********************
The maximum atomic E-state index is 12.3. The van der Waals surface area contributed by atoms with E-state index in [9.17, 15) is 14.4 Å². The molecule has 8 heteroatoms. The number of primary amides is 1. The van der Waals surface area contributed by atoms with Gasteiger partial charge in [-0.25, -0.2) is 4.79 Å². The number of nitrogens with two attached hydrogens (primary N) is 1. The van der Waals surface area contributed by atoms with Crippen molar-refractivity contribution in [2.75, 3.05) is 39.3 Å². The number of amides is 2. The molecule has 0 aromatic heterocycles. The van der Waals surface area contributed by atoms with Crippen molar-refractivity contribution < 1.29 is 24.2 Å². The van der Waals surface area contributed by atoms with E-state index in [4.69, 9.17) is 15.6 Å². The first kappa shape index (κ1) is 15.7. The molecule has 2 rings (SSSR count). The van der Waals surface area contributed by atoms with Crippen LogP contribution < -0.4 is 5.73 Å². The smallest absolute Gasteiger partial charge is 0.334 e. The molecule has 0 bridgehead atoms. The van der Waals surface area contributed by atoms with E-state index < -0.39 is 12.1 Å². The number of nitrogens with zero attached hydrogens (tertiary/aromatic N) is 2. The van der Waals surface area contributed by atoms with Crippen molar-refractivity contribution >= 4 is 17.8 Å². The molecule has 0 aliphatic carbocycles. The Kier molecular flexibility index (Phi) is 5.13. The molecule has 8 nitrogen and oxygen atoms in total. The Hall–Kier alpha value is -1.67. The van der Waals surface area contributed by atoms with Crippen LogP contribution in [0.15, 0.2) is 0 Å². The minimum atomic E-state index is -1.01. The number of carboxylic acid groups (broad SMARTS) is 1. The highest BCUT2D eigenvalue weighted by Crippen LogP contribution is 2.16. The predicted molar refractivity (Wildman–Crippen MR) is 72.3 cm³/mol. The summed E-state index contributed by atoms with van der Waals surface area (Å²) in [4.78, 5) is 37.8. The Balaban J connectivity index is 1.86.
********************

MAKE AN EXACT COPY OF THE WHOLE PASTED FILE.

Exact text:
The maximum atomic E-state index is 12.3. The van der Waals surface area contributed by atoms with E-state index in [9.17, 15) is 14.4 Å². The molecule has 8 heteroatoms. The number of primary amides is 1. The van der Waals surface area contributed by atoms with Gasteiger partial charge in [-0.25, -0.2) is 4.79 Å². The number of nitrogens with two attached hydrogens (primary N) is 1. The van der Waals surface area contributed by atoms with Crippen molar-refractivity contribution in [2.75, 3.05) is 39.3 Å². The number of amides is 2. The molecule has 0 aromatic heterocycles. The van der Waals surface area contributed by atoms with Crippen molar-refractivity contribution < 1.29 is 24.2 Å². The van der Waals surface area contributed by atoms with E-state index in [4.69, 9.17) is 15.6 Å². The first kappa shape index (κ1) is 15.7. The molecule has 2 rings (SSSR count). The van der Waals surface area contributed by atoms with Crippen LogP contribution < -0.4 is 5.73 Å². The smallest absolute Gasteiger partial charge is 0.334 e. The molecule has 0 bridgehead atoms. The van der Waals surface area contributed by atoms with E-state index < -0.39 is 12.1 Å². The number of nitrogens with zero attached hydrogens (tertiary/aromatic N) is 2. The van der Waals surface area contributed by atoms with Crippen molar-refractivity contribution >= 4 is 17.8 Å². The molecule has 0 aliphatic carbocycles. The Kier molecular flexibility index (Phi) is 5.13. The molecule has 8 nitrogen and oxygen atoms in total. The Hall–Kier alpha value is -1.67. The van der Waals surface area contributed by atoms with Crippen LogP contribution in [0.15, 0.2) is 0 Å². The minimum atomic E-state index is -1.01. The number of carboxylic acid groups (broad SMARTS) is 1. The highest BCUT2D eigenvalue weighted by Crippen LogP contribution is 2.16. The predicted molar refractivity (Wildman–Crippen MR) is 72.3 cm³/mol. The summed E-state index contributed by atoms with van der Waals surface area (Å²) in [4.78, 5) is 37.8. The Balaban J connectivity index is 1.86.